The book: The socially complex world of Pride and Prejudice has inspired many re-imaginings — the latest of which comes from Katherine J. Chen ’12 in the form of Mary B. (Random House). In Pride and Prejudice, middle Bennet sister Mary is alternately described as “plain,” “pedantic,” and “conceited,” and almost thoroughly ignored by every character and the novel’s plot.
From this sparse description, Chen has fleshed out the character, presenting Mary’s inner monologue during the timeframe of Pride and Prejudice as well as beyond the original story, as all of her sisters marry off and she remains single. Mary B. assigns Mary agency, telling a story that assesses opportunities for individuality in a society that dictates that a woman’s primary purpose is to wed.
The author: Katherine Chen ’12 graduated from Princeton with a degree in English. This is her first novel.Opening lines: A child does not grow up with the knowledge that she is plain or dull or a complete simpleton until the accident of some event should reveal these unfortunate truths. My eldest sister, Jane, did not know that she was Hertfordshire’s answer to Helen of Troy until well into her adolescence. Walking out with the rest of her siblings in a new pink frock, she attracted the attention of two young men who had been wrestling and who suddenly stopped to gawp at her, like animals that have for the first time looked skyward and spotted the sun.
From a young age, Jane had been elevated by our mother to as high a rank of divinity among the common folk of Hertfordshire as false modesty would permit, while Papa never scrupled to show his preference for Lizzy, his second-born. In appearance, it is true Lizzy never possessed the natural elegance and mildness which blessed her sister. She preferred skipping to walking, dirt paths to paved roads, and the scent of wet earth to any fragrance that could be bottled. But what she lacked in conventional beauty was amply compensated for by an open and spirited temperament which rendered any conversation with her highly energetic and amusing.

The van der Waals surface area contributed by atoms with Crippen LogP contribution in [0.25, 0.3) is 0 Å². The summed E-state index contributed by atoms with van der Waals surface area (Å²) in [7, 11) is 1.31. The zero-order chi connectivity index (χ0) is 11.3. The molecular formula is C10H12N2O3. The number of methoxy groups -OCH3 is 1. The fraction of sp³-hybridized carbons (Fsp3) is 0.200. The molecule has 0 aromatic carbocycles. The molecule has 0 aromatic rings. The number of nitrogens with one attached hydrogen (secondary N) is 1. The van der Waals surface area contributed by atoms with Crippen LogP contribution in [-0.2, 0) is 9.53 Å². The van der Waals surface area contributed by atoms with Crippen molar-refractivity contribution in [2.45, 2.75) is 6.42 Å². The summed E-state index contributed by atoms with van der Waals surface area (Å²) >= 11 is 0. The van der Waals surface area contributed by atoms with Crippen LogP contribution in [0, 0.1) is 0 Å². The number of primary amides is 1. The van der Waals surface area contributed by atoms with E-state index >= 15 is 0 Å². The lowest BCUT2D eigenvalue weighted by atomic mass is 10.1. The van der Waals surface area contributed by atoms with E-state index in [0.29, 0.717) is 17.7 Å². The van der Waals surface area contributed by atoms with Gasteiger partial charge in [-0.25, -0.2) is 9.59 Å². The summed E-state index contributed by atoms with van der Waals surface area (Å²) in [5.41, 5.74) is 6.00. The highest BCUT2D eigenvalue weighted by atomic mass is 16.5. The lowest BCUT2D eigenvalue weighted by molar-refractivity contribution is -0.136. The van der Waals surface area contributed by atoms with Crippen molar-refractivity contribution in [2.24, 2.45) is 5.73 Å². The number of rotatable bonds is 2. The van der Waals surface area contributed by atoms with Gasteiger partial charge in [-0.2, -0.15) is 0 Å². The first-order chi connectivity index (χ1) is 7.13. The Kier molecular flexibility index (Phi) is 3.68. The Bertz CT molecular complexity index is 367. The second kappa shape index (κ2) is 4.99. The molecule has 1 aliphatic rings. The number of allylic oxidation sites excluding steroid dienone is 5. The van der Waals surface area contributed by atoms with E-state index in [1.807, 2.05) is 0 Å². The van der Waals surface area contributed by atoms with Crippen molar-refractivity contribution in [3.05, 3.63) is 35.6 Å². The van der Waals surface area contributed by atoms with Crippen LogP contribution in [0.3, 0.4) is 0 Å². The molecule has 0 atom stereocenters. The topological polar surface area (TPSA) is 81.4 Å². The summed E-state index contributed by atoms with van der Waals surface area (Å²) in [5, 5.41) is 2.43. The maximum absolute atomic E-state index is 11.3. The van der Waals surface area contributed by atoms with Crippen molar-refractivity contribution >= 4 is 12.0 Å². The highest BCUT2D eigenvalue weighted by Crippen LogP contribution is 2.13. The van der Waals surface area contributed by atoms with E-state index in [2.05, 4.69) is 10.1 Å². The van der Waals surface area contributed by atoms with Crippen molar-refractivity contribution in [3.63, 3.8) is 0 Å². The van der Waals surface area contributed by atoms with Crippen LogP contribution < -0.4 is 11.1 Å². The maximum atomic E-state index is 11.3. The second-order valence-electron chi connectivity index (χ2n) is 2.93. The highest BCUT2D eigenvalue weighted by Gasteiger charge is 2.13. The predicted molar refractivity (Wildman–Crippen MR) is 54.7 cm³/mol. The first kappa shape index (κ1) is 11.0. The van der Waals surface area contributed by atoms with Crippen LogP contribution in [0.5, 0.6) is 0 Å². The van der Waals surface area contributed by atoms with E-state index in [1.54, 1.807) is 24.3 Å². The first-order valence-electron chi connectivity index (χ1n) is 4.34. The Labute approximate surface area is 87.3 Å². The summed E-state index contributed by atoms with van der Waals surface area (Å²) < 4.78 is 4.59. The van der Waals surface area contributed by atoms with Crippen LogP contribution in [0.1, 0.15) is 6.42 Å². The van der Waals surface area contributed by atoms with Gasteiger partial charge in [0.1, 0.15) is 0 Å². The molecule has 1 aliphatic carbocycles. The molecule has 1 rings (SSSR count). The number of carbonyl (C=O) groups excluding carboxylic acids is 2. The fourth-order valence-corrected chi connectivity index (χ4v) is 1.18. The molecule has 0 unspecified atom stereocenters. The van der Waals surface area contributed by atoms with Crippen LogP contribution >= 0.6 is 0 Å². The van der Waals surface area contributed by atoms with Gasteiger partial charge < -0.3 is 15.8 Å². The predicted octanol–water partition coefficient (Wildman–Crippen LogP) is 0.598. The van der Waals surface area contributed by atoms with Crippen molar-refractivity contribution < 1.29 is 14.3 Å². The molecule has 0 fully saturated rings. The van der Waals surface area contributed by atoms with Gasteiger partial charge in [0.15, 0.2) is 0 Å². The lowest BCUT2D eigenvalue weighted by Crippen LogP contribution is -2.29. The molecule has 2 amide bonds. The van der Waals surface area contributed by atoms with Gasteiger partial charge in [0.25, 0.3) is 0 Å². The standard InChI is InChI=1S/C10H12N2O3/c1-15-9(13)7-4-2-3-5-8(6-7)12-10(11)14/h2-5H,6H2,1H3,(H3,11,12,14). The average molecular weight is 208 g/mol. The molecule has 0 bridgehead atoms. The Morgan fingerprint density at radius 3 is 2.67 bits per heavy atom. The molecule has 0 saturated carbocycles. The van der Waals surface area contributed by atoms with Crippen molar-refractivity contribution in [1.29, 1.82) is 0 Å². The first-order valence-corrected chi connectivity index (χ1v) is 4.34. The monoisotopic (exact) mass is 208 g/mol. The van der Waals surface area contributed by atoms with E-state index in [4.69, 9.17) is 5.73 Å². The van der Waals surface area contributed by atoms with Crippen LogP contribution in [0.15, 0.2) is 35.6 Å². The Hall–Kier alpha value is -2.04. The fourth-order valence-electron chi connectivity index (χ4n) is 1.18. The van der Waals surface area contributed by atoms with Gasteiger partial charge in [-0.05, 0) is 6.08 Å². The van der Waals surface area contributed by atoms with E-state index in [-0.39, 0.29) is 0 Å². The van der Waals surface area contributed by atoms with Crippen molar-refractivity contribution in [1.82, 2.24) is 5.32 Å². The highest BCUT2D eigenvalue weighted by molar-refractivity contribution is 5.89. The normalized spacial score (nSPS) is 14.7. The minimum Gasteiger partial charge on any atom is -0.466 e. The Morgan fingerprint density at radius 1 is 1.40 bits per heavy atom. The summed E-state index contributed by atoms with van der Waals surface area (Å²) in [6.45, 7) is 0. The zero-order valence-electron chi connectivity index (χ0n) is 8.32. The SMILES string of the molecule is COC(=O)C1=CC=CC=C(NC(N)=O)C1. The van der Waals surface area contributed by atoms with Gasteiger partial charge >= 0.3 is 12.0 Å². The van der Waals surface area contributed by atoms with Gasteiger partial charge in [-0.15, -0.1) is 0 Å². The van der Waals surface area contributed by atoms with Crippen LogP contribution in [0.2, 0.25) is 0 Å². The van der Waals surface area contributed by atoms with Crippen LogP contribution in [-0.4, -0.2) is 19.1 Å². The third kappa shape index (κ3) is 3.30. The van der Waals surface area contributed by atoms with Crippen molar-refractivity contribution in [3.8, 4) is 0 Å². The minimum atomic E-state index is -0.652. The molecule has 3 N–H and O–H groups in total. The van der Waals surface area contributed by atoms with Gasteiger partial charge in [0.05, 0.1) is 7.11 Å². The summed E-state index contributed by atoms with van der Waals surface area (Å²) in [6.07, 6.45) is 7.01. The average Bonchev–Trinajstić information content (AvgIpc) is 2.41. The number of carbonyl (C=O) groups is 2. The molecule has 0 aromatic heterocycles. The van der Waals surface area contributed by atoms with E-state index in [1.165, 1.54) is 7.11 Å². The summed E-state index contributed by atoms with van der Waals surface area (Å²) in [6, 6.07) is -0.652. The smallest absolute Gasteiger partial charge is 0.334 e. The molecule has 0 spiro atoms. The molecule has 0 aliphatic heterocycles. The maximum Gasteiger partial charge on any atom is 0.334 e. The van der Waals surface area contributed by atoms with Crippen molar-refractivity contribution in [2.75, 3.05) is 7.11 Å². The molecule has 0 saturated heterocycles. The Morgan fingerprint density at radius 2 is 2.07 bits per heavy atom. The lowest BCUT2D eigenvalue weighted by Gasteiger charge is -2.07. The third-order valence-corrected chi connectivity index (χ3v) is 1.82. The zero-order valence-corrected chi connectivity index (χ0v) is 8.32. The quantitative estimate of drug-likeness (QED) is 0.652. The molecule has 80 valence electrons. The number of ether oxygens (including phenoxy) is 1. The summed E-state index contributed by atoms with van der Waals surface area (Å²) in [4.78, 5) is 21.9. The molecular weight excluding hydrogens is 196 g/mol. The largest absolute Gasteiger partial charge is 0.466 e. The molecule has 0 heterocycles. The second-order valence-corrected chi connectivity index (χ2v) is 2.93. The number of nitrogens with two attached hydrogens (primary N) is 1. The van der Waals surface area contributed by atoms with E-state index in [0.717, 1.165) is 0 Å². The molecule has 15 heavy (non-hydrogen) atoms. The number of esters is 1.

It was therefore acknowledged, long before my younger sisters and I had any say in the matter, that beauty, goodness, and intelligence had disproportionately concentrated themselves in the two eldest and gone woefully amiss in the three following; namely, that I had been touched with a plainness in appearance unrivaled throughout the whole country and Kitty and Lydia with a willful propensity to ignorance that exposed them continuously to ridicule without their ever becoming aware of the fact.
I will tell you the story of how I knew myself to be plain and therefore devoid of the one virtue which it behooves every woman to have above all else, if she possibly can. A plain woman, unless she is titled and independently wealthy, will always find herself in a position of extreme disadvantage to her more attractive peers, and the deficiency will haunt her until she reaches an age by which the condition of being withered and crippled will excuse her from her plainness. I can attest to the numerous petty prejudices she will suffer at the hands of individuals she has never wronged or even met before, like the butcher who, for the same money, would choose to save a better cut of meat for a more attractive patron or the surly housemaid who’d accept abuse from a beautiful mistress while resenting the same treatment from a plain one.
Reviews: “Katherine J. Chen has dipped into Pride and Prejudice to pluck out and celebrate the seemingly most unpromising of the Bennet sisters. In giving Mary Bennet a resonant voice of her own, Chen has fashioned a luminous and enlightening novel that will entrance even, or especially, those who have not read Jane Austen’s masterpiece.”—John Banville, Man Booker Prize–winning author of The Sea and Mrs. Osmond
“Perhaps not even a newly discovered Austen manuscript could exceed the delicious pleasure of Mary B. From an unswept corner of literature, Katherine J. Chen has conjured a heroine whose story is heartbreaking, hilarious, and, finally, thrilling. Mary B is a delight.”—Susan Choi, Pulitzer Prize finalist and author of American Woman and My Education